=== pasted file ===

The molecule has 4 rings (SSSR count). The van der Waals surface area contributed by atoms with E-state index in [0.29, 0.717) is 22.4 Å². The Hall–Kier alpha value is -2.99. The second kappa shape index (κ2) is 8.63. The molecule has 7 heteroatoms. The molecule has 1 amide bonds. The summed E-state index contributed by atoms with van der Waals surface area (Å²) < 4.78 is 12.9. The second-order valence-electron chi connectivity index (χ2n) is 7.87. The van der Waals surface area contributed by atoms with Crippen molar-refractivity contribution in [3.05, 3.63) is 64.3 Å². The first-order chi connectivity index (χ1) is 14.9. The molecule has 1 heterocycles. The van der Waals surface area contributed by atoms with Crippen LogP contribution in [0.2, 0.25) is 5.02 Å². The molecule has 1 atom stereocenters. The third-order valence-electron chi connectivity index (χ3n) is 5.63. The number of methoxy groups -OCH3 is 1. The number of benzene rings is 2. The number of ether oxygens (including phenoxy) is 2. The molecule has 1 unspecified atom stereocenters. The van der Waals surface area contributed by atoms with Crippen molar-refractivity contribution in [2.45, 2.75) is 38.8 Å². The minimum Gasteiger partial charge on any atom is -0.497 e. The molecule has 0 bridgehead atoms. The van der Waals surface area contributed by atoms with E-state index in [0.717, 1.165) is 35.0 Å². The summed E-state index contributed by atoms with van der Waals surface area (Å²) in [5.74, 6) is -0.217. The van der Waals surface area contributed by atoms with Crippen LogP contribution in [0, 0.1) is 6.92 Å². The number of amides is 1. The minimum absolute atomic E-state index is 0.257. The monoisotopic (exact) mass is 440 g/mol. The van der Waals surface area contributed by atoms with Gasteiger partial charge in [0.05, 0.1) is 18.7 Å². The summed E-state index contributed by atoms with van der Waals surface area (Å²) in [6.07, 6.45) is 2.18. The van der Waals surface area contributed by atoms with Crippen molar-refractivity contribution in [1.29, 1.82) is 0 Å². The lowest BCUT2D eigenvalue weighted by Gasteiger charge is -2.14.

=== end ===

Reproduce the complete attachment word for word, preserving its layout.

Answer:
The molecule has 4 rings (SSSR count). The van der Waals surface area contributed by atoms with E-state index in [0.29, 0.717) is 22.4 Å². The Hall–Kier alpha value is -2.99. The second kappa shape index (κ2) is 8.63. The molecule has 7 heteroatoms. The molecule has 1 amide bonds. The summed E-state index contributed by atoms with van der Waals surface area (Å²) < 4.78 is 12.9. The second-order valence-electron chi connectivity index (χ2n) is 7.87. The van der Waals surface area contributed by atoms with Crippen molar-refractivity contribution in [3.05, 3.63) is 64.3 Å². The first-order chi connectivity index (χ1) is 14.9. The molecule has 1 heterocycles. The van der Waals surface area contributed by atoms with Crippen LogP contribution in [0.2, 0.25) is 5.02 Å². The molecule has 1 atom stereocenters. The third-order valence-electron chi connectivity index (χ3n) is 5.63. The number of methoxy groups -OCH3 is 1. The number of benzene rings is 2. The number of ether oxygens (including phenoxy) is 2. The molecule has 1 unspecified atom stereocenters. The van der Waals surface area contributed by atoms with Crippen molar-refractivity contribution in [2.45, 2.75) is 38.8 Å². The minimum Gasteiger partial charge on any atom is -0.497 e. The molecule has 0 bridgehead atoms. The van der Waals surface area contributed by atoms with E-state index in [0.717, 1.165) is 35.0 Å². The summed E-state index contributed by atoms with van der Waals surface area (Å²) in [5.74, 6) is -0.217. The van der Waals surface area contributed by atoms with Crippen LogP contribution in [0, 0.1) is 6.92 Å². The number of amides is 1. The minimum absolute atomic E-state index is 0.257. The monoisotopic (exact) mass is 440 g/mol. The van der Waals surface area contributed by atoms with Gasteiger partial charge in [0.05, 0.1) is 18.7 Å². The summed E-state index contributed by atoms with van der Waals surface area (Å²) in [6.07, 6.45) is 2.18. The van der Waals surface area contributed by atoms with Crippen molar-refractivity contribution in [1.29, 1.82) is 0 Å². The lowest BCUT2D eigenvalue weighted by Gasteiger charge is -2.14.